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In New York, there is an occasion four times a year known as the "triple witching hour." JK Rowling might have come up with the phrase, but, in fact, it is the last hour of trading on the third Friday of the last month of each quarter. On those days, stock market index futures, stock market index options, and stock options all expire.
The automotive industry is facing its own triple witching hour, but one that happens more like once a century. But there are three things potentially expiring at the same time, although not in a neat little hour like on Wall Street.
It is increasingly looking like the three things that are expiring are:
In some ways, electric traction for vehicles is an orthogonal dimension, nothing to do with the other two things. But it is very disruptive. Existing car companies have a lot of expertise in building internal combustion engines that have high mileage, good acceleration, and low emissions. Obviously there are some other assets existing car companies have, such as supplier relationships, building suspension systems, comfortable cabins, dealerships, and so on. But a huge barrier to entry for a new car company has always been how to get engines. As if to emphasize the point, there are no engine manufacturers (except for things like Formula 1), there are just car companies. Some low-volume companies buy engines, but not from pure-play engine makers, from other car companies. The equivalent of the fabless/foundry split in semiconductor never happened in automotive.
But electric power is a comparatively simple technology from a mechanical point of view (maybe only a single moving part) and the differentiation is in controlling the power and the mileage-per-charge, which is basically all software. Marc Andreessen wrote in a famous WSJ article that Software Is Eating the World. I've heard him explain what he meant. Obviously not that cars are just going to become apps on our phones. Rather, the winners in the future automotive markets will be the car companies with the best software.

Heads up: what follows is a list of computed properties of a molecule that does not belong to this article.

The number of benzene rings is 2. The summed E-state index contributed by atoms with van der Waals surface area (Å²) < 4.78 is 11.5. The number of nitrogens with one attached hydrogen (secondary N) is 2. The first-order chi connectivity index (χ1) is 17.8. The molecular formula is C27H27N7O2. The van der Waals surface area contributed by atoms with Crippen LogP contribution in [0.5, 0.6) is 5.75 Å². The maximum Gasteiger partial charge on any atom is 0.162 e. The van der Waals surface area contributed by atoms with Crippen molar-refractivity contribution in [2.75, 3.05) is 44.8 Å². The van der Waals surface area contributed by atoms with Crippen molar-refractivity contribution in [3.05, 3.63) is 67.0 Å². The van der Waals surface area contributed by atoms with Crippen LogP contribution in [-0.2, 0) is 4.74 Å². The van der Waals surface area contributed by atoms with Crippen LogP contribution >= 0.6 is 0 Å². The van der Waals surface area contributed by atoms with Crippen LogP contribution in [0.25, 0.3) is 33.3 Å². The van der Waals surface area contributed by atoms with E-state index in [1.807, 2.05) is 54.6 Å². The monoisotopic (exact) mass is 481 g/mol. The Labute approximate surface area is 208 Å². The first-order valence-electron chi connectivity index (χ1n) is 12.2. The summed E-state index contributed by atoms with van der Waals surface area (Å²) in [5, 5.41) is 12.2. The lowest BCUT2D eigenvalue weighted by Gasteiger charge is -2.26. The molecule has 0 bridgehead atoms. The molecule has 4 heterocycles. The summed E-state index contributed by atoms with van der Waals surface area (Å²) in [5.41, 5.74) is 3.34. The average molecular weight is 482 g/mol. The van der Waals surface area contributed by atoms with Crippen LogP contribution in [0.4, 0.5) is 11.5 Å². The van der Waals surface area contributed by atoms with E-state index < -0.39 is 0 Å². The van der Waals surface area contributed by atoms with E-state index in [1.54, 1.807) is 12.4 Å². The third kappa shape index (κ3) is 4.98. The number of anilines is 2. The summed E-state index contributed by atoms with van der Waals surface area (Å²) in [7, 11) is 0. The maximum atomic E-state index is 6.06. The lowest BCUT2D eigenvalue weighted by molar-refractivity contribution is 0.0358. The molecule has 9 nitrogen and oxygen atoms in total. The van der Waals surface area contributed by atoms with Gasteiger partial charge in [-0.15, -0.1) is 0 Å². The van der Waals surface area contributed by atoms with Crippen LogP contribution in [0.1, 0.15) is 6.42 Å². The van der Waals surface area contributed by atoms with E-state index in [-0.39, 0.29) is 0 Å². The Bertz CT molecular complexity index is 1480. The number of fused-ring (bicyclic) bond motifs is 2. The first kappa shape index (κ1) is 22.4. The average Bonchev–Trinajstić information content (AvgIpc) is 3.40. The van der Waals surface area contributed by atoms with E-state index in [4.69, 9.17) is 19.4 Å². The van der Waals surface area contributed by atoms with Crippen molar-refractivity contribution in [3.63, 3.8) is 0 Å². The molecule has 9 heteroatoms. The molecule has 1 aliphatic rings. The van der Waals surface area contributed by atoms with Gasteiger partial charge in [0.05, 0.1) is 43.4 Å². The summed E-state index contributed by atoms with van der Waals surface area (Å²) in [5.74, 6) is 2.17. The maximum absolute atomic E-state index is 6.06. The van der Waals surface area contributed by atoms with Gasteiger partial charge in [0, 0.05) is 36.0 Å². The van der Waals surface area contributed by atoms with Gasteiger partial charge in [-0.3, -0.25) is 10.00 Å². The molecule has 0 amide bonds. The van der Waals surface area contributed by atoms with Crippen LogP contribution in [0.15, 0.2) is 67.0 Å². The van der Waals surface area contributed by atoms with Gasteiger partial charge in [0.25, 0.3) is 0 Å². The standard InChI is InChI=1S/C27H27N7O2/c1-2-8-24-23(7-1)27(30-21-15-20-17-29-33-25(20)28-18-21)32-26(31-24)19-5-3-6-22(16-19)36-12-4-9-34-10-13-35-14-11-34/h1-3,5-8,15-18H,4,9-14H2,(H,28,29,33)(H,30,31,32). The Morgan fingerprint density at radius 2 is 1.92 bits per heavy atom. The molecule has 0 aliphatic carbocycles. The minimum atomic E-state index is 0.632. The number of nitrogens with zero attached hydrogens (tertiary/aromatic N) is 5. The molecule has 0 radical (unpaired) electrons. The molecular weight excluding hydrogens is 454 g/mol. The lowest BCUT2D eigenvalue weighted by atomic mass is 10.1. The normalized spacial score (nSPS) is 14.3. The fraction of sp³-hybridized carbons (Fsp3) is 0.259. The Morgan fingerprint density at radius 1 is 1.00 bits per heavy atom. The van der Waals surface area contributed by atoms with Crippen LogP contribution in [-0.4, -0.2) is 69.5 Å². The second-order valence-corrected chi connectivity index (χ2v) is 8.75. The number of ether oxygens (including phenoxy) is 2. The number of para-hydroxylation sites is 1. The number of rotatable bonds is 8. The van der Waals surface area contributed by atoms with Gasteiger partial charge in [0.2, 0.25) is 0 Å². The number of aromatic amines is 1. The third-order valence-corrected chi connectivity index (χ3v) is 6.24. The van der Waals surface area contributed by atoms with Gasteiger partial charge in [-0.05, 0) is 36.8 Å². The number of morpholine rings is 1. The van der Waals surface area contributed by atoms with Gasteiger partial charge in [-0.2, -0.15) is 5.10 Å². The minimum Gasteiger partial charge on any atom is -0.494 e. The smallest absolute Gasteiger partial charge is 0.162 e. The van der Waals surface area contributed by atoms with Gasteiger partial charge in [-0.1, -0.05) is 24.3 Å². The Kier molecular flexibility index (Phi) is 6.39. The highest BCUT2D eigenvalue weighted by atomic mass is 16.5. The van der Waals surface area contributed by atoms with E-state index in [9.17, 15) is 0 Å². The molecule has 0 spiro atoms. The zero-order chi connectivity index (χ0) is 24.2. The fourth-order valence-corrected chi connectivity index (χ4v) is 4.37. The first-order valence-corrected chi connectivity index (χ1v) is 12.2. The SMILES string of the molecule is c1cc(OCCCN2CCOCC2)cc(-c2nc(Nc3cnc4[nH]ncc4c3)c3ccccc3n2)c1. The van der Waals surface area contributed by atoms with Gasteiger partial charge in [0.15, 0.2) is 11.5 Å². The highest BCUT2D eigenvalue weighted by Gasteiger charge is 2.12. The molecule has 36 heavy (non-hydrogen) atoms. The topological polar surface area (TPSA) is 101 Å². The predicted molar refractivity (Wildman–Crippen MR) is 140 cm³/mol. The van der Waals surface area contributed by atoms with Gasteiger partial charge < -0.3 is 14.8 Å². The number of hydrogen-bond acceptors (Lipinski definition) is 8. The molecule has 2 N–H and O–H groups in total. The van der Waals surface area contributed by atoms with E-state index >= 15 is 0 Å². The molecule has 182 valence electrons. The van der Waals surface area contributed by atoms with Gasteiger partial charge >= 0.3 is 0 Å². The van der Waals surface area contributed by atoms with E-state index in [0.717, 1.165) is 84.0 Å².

With comparatively simple electric traction, mastering internal combustion engine technology will become as much a liability as an asset. This opens the door to new entrants. It is a door that Tesla has already walked through, and other companies such as Waymo (Google) or Apple seem to be getting ready to. Maybe someone will arrive who has yet to even poke their head over the parapet. The existing car companies all have electric programs of some sort, with varying levels of success and commitment. General Motors, perhaps surprisingly, are one of the leaders with the Chevy Bolt (called the Amera E in Europe), which is estimated to be shipping at 20,000-30,000 vehicles per year, but being first to market is not always the route to eventual success (remember Sidecar, anyone?).
Of course, the death of people driving their own cars is just another way of talking about autonomous driving. There remains a lot of discussion about just how fast this will arrive, but I think there is general agreement that advances in the technologies required for autonomous driving, especially machine vision, are progressing much faster than anticipated. One of the first posts that I wrote when Breakfast Bytes started was Ten Years Ago Self-Driving Cars Couldn't Go Ten Miles and, although the number is up to 13 years, it is still amazing progress in a very short period of time. I have seen people argue, and I have to agree from what I have observed, that there has been more progress made in machine vision in the last three years than in the previous...well, since people first tried attaching crude image sensors to computers.
Many observers will give you their estimate of when the technology will be good enough for autonomous cars to be a reality, at least except in the most extreme conditions such as snow on the road. But they often go further and give their estimate of when it will become illegal to drive your own car, either because the law makes it so or because no insurance company will touch such a risk any more. In some ways, it is surprising we let teenagers control two-ton vehicles. I think the US has the lowest age, letting teenagers as young as 15½ drive—and remember, we don't consider them competent to make decisions about their own bodies at that age (at least the law doesn't, teenagers often have their own ideas). But by 17 or 18, almost all countries let teenagers drive.